After his teacher training, the Dutch designer Willem Hendrik Gispen enrolled at the Academy of Visual Arts and Technical Sciences in Rotterdam. In 1916, without finishing his studies, he started his own blacksmith shop W.H. Gispen & Co in Rotterdam.
In the 1920s, Gispen became increasingly inspired by De Stijl’s design ideas and switched from artisanal to mechanical production. The Giso lamps were a resounding success. He also started designing and producing tubular steel furniture for offices and homes. The breakthrough for this furniture came in 1929 when Gispen was commissioned to provide the Van Nelle factory with office furniture.
In the 1930s he designed, among other things, the Gispen 412 and 404 chairs. Because upscaling was necessary, the factory moved to Culemborg.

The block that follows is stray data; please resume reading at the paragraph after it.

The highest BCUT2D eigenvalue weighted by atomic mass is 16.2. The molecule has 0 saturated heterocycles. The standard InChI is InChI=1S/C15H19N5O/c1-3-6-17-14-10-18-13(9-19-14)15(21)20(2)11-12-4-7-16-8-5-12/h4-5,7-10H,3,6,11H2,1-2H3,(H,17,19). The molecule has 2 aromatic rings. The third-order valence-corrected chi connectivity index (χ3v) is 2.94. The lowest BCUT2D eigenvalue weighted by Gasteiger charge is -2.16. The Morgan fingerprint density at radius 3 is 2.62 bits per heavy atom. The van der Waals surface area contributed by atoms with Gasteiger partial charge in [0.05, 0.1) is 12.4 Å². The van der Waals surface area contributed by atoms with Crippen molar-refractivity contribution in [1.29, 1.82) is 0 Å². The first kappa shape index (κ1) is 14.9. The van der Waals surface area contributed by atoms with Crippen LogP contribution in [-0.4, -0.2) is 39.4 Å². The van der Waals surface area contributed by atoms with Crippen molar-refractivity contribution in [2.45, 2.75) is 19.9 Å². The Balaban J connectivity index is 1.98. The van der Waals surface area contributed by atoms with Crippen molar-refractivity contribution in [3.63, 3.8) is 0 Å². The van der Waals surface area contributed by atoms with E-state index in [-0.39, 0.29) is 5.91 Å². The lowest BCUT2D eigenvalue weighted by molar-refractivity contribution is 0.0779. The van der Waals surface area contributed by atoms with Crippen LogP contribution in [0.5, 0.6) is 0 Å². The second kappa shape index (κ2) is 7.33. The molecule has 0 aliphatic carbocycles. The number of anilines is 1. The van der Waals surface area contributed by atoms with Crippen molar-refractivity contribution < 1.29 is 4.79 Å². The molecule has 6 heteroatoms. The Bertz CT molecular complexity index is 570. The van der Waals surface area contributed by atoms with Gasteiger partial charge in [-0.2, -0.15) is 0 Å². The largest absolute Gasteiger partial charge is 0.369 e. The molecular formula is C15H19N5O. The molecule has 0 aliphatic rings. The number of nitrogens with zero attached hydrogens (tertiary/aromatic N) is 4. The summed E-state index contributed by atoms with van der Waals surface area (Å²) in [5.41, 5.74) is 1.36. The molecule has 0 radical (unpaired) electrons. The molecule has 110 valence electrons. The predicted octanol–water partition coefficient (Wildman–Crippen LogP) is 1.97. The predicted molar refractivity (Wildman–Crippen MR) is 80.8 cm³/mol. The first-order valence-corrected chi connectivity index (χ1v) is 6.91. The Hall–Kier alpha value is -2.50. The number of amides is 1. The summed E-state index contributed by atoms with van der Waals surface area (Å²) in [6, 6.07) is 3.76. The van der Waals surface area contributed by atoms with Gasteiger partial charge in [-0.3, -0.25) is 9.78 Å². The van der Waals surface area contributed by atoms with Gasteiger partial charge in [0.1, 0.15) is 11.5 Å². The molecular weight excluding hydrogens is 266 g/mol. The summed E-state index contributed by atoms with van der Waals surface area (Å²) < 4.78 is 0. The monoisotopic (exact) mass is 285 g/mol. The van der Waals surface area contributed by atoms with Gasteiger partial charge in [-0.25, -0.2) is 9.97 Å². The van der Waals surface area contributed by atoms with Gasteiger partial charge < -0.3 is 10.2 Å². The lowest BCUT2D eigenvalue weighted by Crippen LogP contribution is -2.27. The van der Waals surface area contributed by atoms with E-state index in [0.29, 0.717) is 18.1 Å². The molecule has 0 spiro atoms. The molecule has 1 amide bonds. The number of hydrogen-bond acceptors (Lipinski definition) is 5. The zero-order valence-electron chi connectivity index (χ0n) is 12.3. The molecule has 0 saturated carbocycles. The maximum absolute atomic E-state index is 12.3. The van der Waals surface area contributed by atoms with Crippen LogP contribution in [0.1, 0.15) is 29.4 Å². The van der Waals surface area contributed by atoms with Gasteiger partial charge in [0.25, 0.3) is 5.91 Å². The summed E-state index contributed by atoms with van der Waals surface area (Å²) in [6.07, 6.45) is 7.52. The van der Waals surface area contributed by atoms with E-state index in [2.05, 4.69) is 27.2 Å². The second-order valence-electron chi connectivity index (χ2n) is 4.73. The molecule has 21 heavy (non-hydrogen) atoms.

In 1949 Gispen retired as director of the factory, but he continued to work in industrial design.
W.H. Gispen was forced to turn his back on his own factory in 1953, due to disagreements with the shareholders.
Not long after that, he and his cousin Rudolf Johannes Meijer started a new company against (Ru Meijer for intimates) with the ingenious name KEMBO (which stands for Come First Maar Bij Ons). During this period he made some of his best designs.
A year after KEMBO was founded in 1954, he was awarded the prestigious design prize of the Triennale design fair in Milan for his chair Triennale 302.
This was also felt across borders: in 1954, a year after KEMBO was founded, the jury of the triennial design fair Triennale in Milan decided to award its Triennial 302 chair with a prestigious design prize. The designs that Gispen made for KEMBO at a later age, i.e. after 1953, are seen as his best pieces.
Today, some Gispen chairs are still produced by the Amsterdam office furniture manufacturer Lensvelt.